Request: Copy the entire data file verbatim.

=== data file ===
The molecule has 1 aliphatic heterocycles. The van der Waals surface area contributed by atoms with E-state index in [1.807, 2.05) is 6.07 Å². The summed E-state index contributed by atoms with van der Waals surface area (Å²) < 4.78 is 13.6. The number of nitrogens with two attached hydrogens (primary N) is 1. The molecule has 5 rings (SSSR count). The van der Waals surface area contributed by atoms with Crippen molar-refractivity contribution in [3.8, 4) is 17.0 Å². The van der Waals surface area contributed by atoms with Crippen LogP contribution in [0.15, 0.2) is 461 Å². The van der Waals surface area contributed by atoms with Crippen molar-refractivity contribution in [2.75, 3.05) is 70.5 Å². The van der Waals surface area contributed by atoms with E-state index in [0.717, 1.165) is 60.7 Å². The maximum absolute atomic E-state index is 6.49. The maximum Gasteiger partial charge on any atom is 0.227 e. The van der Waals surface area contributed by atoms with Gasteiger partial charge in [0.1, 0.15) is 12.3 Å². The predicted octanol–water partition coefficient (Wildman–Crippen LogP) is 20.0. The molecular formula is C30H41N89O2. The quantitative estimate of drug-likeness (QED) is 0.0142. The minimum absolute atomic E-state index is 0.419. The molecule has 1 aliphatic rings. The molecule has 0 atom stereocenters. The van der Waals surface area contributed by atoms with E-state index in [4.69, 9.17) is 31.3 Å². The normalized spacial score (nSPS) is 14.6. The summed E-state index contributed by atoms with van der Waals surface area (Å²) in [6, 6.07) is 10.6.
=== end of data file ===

The molecule has 1 aliphatic heterocycles. The van der Waals surface area contributed by atoms with E-state index in [1.807, 2.05) is 6.07 Å². The summed E-state index contributed by atoms with van der Waals surface area (Å²) < 4.78 is 13.6. The number of nitrogens with two attached hydrogens (primary N) is 1. The molecule has 5 rings (SSSR count). The van der Waals surface area contributed by atoms with Crippen molar-refractivity contribution in [3.8, 4) is 17.0 Å². The van der Waals surface area contributed by atoms with Crippen LogP contribution in [0.15, 0.2) is 461 Å². The van der Waals surface area contributed by atoms with Crippen molar-refractivity contribution in [2.75, 3.05) is 70.5 Å². The van der Waals surface area contributed by atoms with E-state index in [0.717, 1.165) is 60.7 Å². The maximum absolute atomic E-state index is 6.49. The maximum Gasteiger partial charge on any atom is 0.227 e. The van der Waals surface area contributed by atoms with Gasteiger partial charge in [0.1, 0.15) is 12.3 Å². The predicted octanol–water partition coefficient (Wildman–Crippen LogP) is 20.0. The molecular formula is C30H41N89O2. The quantitative estimate of drug-likeness (QED) is 0.0142. The minimum absolute atomic E-state index is 0.419. The molecule has 1 aliphatic rings. The molecule has 0 atom stereocenters. The van der Waals surface area contributed by atoms with E-state index in [4.69, 9.17) is 31.3 Å². The normalized spacial score (nSPS) is 14.6. The summed E-state index contributed by atoms with van der Waals surface area (Å²) in [6, 6.07) is 10.6.